Making Peer Review Work
Having students read and respond to drafts of each other's writing during class time or on BlackBoard is benefical to both students and faculty. Students get much-needed feedback during their writing process, and they get practice as critical readers and thinkers during the review process. Faculty lighten their paper loads, as students rely on each other--rather than the instructor--for writing assistance. And, because students prepare a draft, get feedback, and revise their work before turning it in for a grade, faculty can avoid having to read and grade hastily written first drafts.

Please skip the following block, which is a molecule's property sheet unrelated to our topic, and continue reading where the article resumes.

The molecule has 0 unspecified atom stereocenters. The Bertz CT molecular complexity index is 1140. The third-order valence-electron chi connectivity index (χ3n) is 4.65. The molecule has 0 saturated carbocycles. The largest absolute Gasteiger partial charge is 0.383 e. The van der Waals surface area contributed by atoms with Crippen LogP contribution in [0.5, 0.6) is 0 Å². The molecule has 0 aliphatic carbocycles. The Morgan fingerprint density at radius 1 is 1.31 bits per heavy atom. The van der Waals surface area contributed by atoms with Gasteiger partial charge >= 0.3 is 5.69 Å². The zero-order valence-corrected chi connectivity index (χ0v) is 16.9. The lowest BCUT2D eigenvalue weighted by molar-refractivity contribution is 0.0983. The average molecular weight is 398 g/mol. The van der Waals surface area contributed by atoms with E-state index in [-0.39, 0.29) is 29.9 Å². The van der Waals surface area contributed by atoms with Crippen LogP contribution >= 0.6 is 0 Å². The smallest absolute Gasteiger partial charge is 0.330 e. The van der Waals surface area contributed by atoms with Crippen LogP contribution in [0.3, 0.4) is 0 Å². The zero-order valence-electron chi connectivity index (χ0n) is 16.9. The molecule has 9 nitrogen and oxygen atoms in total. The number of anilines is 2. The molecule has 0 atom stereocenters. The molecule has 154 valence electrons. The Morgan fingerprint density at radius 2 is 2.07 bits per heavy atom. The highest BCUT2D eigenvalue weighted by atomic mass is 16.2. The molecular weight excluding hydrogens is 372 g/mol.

For more information about how to make peer response groups work in your classroom, see these handouts from an SWS Workshop on peer response.
And here is another perspective on making peer review work, from the UW-Madison Writing Across the Curriculum program.
And consider inviting Writing Consultants into your classroom to assist students in the peer review process.
Page last modified February 23, 2011